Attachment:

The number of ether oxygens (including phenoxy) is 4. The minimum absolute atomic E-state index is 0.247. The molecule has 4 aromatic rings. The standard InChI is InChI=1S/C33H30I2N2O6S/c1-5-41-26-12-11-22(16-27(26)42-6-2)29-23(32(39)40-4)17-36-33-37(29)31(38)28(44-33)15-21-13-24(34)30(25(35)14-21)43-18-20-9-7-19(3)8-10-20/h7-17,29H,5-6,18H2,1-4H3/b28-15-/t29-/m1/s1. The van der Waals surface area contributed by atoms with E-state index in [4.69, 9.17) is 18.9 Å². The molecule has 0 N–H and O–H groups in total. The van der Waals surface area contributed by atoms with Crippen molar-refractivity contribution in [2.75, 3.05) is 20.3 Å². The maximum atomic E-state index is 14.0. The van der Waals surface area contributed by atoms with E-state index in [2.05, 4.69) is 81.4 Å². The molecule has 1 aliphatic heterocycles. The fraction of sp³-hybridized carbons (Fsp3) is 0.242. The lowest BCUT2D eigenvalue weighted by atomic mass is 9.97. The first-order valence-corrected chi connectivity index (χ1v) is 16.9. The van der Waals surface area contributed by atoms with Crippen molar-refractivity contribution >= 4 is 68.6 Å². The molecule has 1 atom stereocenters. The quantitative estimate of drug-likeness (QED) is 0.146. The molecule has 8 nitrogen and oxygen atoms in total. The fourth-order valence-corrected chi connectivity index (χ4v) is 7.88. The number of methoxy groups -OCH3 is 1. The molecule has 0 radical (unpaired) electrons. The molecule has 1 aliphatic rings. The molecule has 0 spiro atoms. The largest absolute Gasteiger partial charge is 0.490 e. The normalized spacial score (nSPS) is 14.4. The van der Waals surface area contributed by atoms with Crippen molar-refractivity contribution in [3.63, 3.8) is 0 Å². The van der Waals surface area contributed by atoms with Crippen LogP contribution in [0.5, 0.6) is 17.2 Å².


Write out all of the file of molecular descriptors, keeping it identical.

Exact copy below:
The number of ether oxygens (including phenoxy) is 4. The minimum absolute atomic E-state index is 0.247. The molecule has 4 aromatic rings. The standard InChI is InChI=1S/C33H30I2N2O6S/c1-5-41-26-12-11-22(16-27(26)42-6-2)29-23(32(39)40-4)17-36-33-37(29)31(38)28(44-33)15-21-13-24(34)30(25(35)14-21)43-18-20-9-7-19(3)8-10-20/h7-17,29H,5-6,18H2,1-4H3/b28-15-/t29-/m1/s1. The van der Waals surface area contributed by atoms with E-state index in [4.69, 9.17) is 18.9 Å². The molecule has 0 N–H and O–H groups in total. The van der Waals surface area contributed by atoms with Crippen molar-refractivity contribution in [2.75, 3.05) is 20.3 Å². The maximum atomic E-state index is 14.0. The van der Waals surface area contributed by atoms with E-state index in [2.05, 4.69) is 81.4 Å². The molecule has 1 aliphatic heterocycles. The fraction of sp³-hybridized carbons (Fsp3) is 0.242. The lowest BCUT2D eigenvalue weighted by atomic mass is 9.97. The first-order valence-corrected chi connectivity index (χ1v) is 16.9. The van der Waals surface area contributed by atoms with Crippen molar-refractivity contribution >= 4 is 68.6 Å². The molecule has 1 atom stereocenters. The quantitative estimate of drug-likeness (QED) is 0.146. The molecule has 8 nitrogen and oxygen atoms in total. The fourth-order valence-corrected chi connectivity index (χ4v) is 7.88. The number of methoxy groups -OCH3 is 1. The molecule has 0 radical (unpaired) electrons. The molecule has 1 aliphatic rings. The molecule has 0 spiro atoms. The largest absolute Gasteiger partial charge is 0.490 e. The normalized spacial score (nSPS) is 14.4. The van der Waals surface area contributed by atoms with Crippen molar-refractivity contribution in [3.63, 3.8) is 0 Å². The van der Waals surface area contributed by atoms with Crippen LogP contribution in [0.5, 0.6) is 17.2 Å².